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    1. We are fine, just fending off the wind and rain!

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  4. Replies
    1. It's a little weathered to say the least!

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    2. In my defense..... The back wall is only accessible from the neighbour's property and since the property is a rental that turns over often I seldom get access to it. Plus, the past couple of renters had vicious dogs that would not help with painting. :)

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  5. Croft, at least you are supporting the local economy by hiring someone. Good on you. Besides, I don't like being the only one who doesn't like hard work!

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    1. There is lots I am willing to handle myself but sheets of plywood are a little tough to hold up and nail in the wind and maybe rain so I will pay for a little help. I can't see it taking six hours, the topside of his estimate. Even at one hour per sheet of plywood that is four hours. The trim, painting and finishing up I can do myself. I just want to get it stripped and recovered as quick as possible.

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  6. Beach and I were watching the national news last night and saw the pictures from the recent 7.1 earthquake (and aftershocks) in Alaska on the west coast. Croft, did you and Norma feel anything? Sunami warnings were out, but were called off after a decent period of time. I was looking at how ya'll have quakes out there with the sliding plates; the plates seem to be nearer to the surface of the earth than what happens here in SC. The last big one here was in approximately 1890. Summerville was its epicenter even though historically the quake was called the Charleston earthquake. I guess that is because Summerville then was a little one-horse town and Charleston had the most damage because of its dense population. In fact, the earthquake fault runs right down my backyard and into the upper Ashley River. A few tremors now and then (about a 3.0 or 4.0) just barely moves the sofa. The ridge my house sits on was created by the 1890 quake. The rest of the land around it is essentially swamp (low country and alligators).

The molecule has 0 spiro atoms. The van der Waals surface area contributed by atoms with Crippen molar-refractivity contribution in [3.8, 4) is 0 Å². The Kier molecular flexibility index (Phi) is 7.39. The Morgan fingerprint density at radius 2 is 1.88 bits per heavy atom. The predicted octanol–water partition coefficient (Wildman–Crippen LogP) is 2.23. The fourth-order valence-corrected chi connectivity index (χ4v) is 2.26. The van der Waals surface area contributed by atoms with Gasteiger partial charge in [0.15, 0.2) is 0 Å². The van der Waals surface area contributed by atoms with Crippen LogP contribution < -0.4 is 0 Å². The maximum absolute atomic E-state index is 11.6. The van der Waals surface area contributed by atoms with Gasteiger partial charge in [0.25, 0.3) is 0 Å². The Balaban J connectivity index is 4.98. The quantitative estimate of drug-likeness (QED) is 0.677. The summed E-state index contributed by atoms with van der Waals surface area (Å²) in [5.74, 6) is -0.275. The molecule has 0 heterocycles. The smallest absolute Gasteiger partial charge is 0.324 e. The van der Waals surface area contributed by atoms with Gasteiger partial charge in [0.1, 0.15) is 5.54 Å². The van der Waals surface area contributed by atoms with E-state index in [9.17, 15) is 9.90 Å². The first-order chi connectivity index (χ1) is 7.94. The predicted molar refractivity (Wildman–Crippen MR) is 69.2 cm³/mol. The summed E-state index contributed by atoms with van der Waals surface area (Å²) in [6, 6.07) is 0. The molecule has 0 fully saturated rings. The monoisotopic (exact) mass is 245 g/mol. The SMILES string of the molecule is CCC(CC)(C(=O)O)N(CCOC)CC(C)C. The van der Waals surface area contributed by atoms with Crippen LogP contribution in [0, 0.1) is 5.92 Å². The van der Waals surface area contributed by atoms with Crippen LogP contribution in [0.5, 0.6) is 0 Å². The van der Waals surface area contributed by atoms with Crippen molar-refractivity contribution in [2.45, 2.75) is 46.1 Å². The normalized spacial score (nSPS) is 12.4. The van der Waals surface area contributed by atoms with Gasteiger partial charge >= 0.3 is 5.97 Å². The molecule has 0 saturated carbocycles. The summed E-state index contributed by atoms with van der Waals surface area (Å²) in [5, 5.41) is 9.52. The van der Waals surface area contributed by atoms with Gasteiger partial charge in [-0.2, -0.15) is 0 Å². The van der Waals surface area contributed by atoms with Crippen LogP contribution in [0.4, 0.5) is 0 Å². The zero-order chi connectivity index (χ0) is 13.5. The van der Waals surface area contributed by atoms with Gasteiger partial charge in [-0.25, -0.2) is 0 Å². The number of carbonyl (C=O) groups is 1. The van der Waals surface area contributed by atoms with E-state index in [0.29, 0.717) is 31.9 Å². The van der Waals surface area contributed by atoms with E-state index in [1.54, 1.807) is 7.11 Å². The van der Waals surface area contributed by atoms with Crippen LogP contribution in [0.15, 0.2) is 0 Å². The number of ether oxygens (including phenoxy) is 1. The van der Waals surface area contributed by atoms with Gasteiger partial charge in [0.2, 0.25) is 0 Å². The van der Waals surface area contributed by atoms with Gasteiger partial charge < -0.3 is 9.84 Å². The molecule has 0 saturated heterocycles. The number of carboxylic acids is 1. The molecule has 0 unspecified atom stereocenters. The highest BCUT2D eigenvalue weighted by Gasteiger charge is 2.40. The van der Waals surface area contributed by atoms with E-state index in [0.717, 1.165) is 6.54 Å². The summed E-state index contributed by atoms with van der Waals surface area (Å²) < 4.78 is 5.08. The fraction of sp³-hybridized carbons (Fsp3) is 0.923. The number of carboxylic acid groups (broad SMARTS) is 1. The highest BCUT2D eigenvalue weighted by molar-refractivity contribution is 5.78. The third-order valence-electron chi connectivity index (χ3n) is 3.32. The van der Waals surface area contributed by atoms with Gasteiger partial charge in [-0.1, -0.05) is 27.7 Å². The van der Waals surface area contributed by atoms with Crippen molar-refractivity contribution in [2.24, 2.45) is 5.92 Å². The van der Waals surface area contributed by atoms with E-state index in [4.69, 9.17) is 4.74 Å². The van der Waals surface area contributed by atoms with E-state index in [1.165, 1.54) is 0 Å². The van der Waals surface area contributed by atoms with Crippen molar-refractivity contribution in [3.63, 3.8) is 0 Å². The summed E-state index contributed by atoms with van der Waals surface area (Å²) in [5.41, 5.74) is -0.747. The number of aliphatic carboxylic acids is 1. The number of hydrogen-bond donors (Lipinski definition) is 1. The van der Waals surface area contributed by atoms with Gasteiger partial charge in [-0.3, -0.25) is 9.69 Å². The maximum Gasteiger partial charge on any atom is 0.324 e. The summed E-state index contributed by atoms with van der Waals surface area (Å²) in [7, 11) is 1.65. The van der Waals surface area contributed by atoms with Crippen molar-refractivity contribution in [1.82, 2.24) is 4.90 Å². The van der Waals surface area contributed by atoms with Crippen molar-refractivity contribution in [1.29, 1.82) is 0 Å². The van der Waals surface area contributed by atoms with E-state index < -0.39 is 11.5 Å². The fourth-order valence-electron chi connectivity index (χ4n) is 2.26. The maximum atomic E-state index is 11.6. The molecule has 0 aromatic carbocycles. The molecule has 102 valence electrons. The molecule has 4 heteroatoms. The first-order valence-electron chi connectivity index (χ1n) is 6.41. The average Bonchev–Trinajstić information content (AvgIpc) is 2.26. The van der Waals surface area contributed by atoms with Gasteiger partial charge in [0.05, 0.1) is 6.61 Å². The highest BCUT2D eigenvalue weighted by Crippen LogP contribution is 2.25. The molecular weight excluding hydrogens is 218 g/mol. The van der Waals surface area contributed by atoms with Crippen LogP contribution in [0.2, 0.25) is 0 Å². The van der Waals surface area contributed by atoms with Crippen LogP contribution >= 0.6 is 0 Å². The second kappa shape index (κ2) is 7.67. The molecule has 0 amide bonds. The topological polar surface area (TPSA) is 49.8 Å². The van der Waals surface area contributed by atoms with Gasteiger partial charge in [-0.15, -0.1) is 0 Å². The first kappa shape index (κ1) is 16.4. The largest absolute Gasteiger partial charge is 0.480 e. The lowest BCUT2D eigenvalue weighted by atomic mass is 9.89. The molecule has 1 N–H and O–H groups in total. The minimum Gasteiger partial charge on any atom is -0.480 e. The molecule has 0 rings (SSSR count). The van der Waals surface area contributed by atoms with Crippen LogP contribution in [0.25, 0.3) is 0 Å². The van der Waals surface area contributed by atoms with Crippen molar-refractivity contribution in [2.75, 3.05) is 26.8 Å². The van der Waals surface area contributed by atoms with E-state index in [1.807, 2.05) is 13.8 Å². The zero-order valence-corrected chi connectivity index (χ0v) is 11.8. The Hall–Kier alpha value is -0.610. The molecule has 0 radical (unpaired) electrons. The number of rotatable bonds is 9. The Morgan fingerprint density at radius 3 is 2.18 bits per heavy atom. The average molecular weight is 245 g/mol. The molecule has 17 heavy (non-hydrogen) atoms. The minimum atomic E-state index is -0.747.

By the way, it looks like you are going to have another serious building project going on.

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    1. We did not feel the last one but I think it was in the middle of the night so we would have been sleeping. We do feel the very odd one, a few years ago I was working in the computer and the desk started swaying. It was quite the sensation! Wow! A fault right in your back yard! Can't get much closer than that. The RV park we stay at in Palm Desert is literally a stones throw from the San Andreas Fault. We have never fely anything but the sensitive instruments they use pick up several small tremors every day, just too small to feel.

      The action here will start tomorrow morning. There is a little sun today that I hope will last until we are done but I am not holding my breath, we have had so much rain lately!